Literary Lab has a post today about when plots and subplots get in the way of each other. Have you had that happen, where the climax of one plot downplays or even makes the climax of the other impossible? I think in most books this isn’t a problem as most have one main plot with several supporting subplots and as long as the main plot thrives the others are malleable.
Domey brings up the point of multi-plotted epics. You know, those books that follow several people/situations through to the end, alternating between each of them. Some of these novels tie up the plot threads along the way, first one, then another. But Domey makes a good point that this often leaves us with little tension as we get to the end since most of the questions have already been wrapped up. There are also books where the multiple threads are all climaxed together, or close enough together so as not to break the tension.
Doemy brought up Anna Karenina, which is one of my favorite books. There are two main plot threads that are so closely woven together they are almost indistinguishable. However one is point and one counterpoint to what Tolstoy was trying to say. The counterpoint ends, tragically, just before the point finds its conclusion and the heartbreaking ending of Anna emphasizes the completeness of Levin’s life. It’s very interesting how these two threads play off each other.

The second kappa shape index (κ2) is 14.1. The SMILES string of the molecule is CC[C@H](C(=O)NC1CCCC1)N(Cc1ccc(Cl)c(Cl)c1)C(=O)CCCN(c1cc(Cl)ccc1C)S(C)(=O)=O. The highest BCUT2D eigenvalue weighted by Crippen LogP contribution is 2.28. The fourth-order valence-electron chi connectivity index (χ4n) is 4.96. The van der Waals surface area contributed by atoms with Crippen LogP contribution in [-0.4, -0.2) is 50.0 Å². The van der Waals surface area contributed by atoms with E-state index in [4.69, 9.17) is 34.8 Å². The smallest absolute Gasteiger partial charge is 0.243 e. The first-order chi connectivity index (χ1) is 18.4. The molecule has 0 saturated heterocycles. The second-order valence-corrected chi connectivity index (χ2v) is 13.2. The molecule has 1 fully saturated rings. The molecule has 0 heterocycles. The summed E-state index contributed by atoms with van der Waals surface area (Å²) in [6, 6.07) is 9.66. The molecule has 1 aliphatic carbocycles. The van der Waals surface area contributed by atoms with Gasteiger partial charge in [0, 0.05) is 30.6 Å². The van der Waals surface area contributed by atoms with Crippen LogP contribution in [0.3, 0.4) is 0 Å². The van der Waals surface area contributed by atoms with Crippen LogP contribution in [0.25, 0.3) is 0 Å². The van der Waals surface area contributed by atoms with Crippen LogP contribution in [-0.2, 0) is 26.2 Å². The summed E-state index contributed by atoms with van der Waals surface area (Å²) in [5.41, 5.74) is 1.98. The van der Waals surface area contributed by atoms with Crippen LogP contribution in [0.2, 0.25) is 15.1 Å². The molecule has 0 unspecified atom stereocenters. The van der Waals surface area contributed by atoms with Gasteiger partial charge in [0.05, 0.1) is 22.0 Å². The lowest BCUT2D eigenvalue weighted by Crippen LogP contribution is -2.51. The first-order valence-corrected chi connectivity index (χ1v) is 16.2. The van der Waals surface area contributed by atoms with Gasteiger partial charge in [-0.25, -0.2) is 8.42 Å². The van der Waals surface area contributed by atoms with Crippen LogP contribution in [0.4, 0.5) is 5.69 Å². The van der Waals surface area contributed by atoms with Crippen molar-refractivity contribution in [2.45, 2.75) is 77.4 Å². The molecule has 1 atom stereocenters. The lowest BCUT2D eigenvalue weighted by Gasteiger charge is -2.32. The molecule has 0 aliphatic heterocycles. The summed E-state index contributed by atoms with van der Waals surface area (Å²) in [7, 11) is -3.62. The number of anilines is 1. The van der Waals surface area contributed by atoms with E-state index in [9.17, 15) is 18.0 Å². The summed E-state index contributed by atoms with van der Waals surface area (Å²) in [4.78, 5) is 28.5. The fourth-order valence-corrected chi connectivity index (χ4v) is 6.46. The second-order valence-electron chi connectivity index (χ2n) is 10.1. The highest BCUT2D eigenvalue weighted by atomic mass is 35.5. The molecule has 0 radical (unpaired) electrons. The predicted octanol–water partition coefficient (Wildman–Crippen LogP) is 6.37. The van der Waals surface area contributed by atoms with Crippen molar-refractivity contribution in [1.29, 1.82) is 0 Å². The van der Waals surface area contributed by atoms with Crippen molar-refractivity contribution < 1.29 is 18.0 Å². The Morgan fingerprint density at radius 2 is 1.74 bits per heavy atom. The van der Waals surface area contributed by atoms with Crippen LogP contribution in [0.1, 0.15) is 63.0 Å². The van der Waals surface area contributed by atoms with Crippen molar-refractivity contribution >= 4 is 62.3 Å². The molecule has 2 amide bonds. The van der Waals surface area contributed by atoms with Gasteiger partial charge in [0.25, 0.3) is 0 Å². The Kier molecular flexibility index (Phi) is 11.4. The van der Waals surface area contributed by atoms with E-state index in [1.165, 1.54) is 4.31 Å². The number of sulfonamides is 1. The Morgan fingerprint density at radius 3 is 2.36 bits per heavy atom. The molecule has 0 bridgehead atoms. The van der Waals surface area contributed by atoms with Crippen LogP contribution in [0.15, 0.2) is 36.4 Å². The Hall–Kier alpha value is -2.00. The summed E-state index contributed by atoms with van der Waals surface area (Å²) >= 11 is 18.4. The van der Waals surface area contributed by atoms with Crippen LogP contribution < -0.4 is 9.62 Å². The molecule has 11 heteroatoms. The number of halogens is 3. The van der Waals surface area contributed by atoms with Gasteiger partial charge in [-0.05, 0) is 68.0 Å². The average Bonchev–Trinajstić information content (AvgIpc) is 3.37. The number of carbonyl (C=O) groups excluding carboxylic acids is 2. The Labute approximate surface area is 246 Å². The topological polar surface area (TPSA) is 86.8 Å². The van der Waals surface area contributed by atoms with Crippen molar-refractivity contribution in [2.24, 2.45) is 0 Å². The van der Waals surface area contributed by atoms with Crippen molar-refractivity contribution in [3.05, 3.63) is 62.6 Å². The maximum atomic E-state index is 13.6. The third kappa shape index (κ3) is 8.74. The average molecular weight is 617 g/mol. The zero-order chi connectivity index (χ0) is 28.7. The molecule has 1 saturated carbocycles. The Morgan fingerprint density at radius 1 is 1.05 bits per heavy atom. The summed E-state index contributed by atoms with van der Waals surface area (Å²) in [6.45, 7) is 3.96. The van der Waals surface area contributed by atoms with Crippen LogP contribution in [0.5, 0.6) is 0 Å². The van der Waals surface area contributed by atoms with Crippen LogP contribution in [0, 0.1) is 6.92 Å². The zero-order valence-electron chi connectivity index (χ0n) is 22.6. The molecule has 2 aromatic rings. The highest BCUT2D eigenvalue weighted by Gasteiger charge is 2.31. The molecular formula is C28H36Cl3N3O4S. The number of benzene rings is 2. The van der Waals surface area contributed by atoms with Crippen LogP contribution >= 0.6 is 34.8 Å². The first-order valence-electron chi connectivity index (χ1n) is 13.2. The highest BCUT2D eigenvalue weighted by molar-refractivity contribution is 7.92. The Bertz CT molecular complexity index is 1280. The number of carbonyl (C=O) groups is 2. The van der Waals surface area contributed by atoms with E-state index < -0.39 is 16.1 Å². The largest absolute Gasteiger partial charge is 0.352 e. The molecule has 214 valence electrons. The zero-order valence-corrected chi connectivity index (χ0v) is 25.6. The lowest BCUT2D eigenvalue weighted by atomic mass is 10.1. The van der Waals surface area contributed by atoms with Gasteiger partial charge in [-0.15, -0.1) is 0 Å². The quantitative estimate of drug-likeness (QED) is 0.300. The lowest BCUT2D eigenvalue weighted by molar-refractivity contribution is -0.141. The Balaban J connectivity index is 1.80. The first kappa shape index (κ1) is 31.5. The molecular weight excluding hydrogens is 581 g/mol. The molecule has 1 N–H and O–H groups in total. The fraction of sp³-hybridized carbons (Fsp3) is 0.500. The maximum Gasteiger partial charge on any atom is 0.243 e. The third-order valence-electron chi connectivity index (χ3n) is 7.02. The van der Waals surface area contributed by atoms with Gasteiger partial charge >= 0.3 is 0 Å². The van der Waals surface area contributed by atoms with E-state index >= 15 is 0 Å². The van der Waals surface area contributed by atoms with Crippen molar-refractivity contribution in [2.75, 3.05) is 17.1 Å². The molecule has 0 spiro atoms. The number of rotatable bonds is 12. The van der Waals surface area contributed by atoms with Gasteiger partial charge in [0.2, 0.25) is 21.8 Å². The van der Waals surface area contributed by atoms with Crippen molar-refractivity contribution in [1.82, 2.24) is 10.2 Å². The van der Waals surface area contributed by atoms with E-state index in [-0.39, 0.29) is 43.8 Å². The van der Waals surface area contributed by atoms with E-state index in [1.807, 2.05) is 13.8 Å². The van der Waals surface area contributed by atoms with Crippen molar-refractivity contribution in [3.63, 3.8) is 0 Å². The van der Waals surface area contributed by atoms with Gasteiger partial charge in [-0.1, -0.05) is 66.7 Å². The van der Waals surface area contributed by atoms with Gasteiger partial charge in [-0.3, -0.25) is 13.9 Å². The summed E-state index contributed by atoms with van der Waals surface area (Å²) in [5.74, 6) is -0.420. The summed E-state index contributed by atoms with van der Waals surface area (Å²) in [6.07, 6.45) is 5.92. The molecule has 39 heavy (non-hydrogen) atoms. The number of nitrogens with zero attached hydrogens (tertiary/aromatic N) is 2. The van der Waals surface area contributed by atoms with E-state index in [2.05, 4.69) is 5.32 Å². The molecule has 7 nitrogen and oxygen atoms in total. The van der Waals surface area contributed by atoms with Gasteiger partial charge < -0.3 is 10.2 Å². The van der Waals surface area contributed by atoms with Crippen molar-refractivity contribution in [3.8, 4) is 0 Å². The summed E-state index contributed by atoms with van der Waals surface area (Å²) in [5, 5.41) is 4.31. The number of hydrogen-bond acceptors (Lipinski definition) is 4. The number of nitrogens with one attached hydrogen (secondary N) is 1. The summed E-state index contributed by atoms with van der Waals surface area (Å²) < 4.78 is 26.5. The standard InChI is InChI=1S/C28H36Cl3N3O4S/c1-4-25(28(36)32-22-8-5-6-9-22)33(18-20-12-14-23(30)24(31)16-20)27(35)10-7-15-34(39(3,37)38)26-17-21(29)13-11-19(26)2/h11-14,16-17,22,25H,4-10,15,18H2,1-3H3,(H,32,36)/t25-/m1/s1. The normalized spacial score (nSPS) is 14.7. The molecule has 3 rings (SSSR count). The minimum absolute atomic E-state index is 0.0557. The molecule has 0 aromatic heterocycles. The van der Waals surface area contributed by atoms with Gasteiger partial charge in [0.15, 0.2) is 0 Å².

Have any of you written multi plotted books or do you stick to main plot/subplot? How do you resolve your plotlines? Together, gradually, or does the resolving of one plot negate the others? How are the plots/subplots resolved in some of your favorite books? I'm always interested in how some of these amazing authors are able to weave together so many threads into an amazing tapestry of words without any snarls or tangles. The sequel to Far From the Sea has several interwoven plotlines, though I think there is still one thread that the others weave around and I’m interested in how other authors handle this.